Carpal Tunnel Syndrome
The carpal tunnel is located at the wrist just below the wrist crease, the floor of the tunnel is formed by the carpal bones and the roof of the tunnel is formed by the transverse carpal ligament. The structures that pass through the carpal tunnel are the median nerve; the four tendons of the flexor digitorum superficialis; the four tendons of the flexor digitorum profundus and the tendon of the flexor pollicis longus. The problem arises when the median nerve is compressed as it passes through the carpal tunnel. This can generally occur in one of two ways: the actual size of the tunnel itself decreases or the size of the contents passing through the tunnel increases. Generally the problem is due to one or the other cause, seldom do they occur together. Some causes of CTS are idiopathic or unknown.
The size of the contents passing through the tunnel can be increased by:
- Repetitive actions of the wrist, primarily flexion and extension that can lead to edema followed by chronic fibrosis and thickening of the tendons.
- Thickening of the retinaculum due to scar tissue from repeated trauma.
- Systemic conditions that result in edema and fluid retention or connective tissue. degeneration, such as diabetes, Hypothyroidism, rheumatoid arthritis and pregnancy.
The decreased canal space can be caused by:
- Bony callus development after a fracture of a carpal bone or the distal radius.
- Space occupying lesions such as ganglia, lipomas or cysts.
- Bony changes that occur with rheumatoid arthritis.
Acute causes include:
- Secondary to a trauma, such as a fracture or dislocation of the carpal bones of the wrist.
- Acute exacerbation of rheumatoid arthritis.
- New activity requiring repetitive wrist actions.
- Hematoma, which can occasionally occur in people with hemophilia or those on anticoagulants.
- It appears that a vitamin B6 deficiency can be present in those with CTS although it is unclear whether or not this deficiency is an actual cause.
- It may be a family trait.
- While work related CTS affects men and women equally, women can also be affected pre-menstrually, during pregnancy and menopause.Massage can focus on reducing local edema and increasing muscle tone in the forearm as well as addressing adhesions and trigger points that contribute to the condition.
- When CTS only occurs in one wrist it is usually in the dominant hand, however it is often found in both wrists. Another distinguishing feature of CTS is pain during the night, often waking the person up. There is usually local pain that occurs with wrist action. In later stages the pain can be present not only locally in the wrist and hand but also in the forearm, elbow and occasionally in the shoulder. The person will often shake, massage or exercise the hand for relief of symptoms, sometimes placing the hand under cool or warm running water helps. Swelling may be present.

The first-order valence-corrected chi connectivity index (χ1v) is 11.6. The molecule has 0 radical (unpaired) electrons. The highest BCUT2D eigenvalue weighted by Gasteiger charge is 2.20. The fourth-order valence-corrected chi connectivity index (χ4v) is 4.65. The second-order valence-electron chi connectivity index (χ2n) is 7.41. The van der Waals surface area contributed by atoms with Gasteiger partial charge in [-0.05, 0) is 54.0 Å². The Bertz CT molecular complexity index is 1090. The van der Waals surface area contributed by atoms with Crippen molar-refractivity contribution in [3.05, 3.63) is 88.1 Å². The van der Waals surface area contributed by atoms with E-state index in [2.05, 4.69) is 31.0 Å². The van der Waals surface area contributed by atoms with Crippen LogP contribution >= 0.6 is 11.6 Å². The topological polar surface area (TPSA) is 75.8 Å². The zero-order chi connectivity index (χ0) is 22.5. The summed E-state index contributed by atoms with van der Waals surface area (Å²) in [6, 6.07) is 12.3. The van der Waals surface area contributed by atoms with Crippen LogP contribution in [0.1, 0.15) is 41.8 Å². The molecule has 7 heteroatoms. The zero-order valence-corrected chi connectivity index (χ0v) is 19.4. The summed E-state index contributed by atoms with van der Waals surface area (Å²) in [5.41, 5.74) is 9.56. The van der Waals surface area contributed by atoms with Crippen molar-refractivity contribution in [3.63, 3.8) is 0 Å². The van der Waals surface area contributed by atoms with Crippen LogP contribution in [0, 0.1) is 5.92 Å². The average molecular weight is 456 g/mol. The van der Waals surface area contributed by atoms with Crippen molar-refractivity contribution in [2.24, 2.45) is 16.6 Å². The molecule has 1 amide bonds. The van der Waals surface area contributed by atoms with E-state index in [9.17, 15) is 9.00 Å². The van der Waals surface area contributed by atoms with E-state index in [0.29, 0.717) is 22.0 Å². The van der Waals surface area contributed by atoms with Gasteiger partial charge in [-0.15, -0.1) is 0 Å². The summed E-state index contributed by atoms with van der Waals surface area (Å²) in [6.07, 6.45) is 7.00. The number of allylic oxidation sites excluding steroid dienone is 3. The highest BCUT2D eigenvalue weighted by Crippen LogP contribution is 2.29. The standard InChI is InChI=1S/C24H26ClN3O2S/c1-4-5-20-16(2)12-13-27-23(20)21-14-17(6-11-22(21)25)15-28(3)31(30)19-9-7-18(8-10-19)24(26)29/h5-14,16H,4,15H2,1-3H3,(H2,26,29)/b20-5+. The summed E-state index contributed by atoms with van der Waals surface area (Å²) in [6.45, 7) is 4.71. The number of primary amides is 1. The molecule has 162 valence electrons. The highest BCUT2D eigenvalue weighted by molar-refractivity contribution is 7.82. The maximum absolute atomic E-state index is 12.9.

Early diagnosis and treatment are important to avoid permanent damage of the median nerve. A physical examination of the hands, arms, shoulders, and neck can help determine if the person’s complaints are related to daily activities or to an underlying disorder and can rule out other painful conditions that mimic carpal tunnel syndrome. Diagnosis of carpal tunnel syndrome is confirmed by performing certain tests to detect damage to the median nerve.
Tinel’s test – The physician taps the median nerve at the wrist. A tingling response in one or more fingers indicates damage to the median nerve.
Phalen’s test – The patient puts the backs of the hands together and bends the wrists for one minute. Tingling of the fingers indicates damage to the median nerve.
Electromyography – Electrodes are placed on the forearm and electrical current is passed through the patient. Measurements on how fast and how well the median nerve transmits messages to muscles indicate if there is damage to this nerve.
In cases where the symptoms of carpal tunnel syndrome are mild or likely to be temporary, the treatment protocol generally includes, rest, anti-inflammatory drugs, analgesics and possibly splint to immobilize the wrist. In cases where the symptoms are severe surgery may be required.
So where do the essential oils come in? Many of the essential oils have anti-inflammatory, analgesic and diuretic properties so once we know what we are dealing with we can create a unique custom blend to address the specific problem.
Essential oils with anti-inflammatory properties include aniseed, benzoin, cardamom, chamomile German, chamomile Roman, clary sage, coriander, fennel, frankincense, geranium, ginger, helichrysum, lemongrass, marjoram, myrrh, orange, patchouli, peppermint, petitgrain and sandalwood.
Essential oils with analgesic properties include angelica, aniseed, bergamot, black pepper, cajuput, chamomile German, chamomile Roman, clove, coriander, eucalyptus, fennel, fir, frankincense, geranium, ginger, helichrysum, juniper, lavandin, lavender, lemongrass, marjoram, nutmeg, peppermint, rosemary, thyme and yarrow.
Essential oils with diuretic properties include angelica, aniseed, caraway, cardamom, carrot, cedarwood, cypress, eucalyptus, fennel, geranium, grapefruit, helichrysum, juniper, lavandin, lavender, lemon, marjoram, rosemary, sandalwood and black spruce.
The oils can be applied in a gentle massage or when there is a lot of inflammation in a cool or cold compress.
Blends for Carpal Tunnel Syndrome
|General Blend 1||General Blend 2||Cooling Blend||Warming Blend|
|3 drops Eucalyptus||1 drop Rom. Chamomile||3 drops Helichrysum||4 drops Ginger|
|5 drops Lavender||6 drops Frankincense||4 drops Juniper||2 drops Nutmeg|
|3 drops Marjoram||4 drops Geranium||4 drops Peppermint||5 drops Rosemary|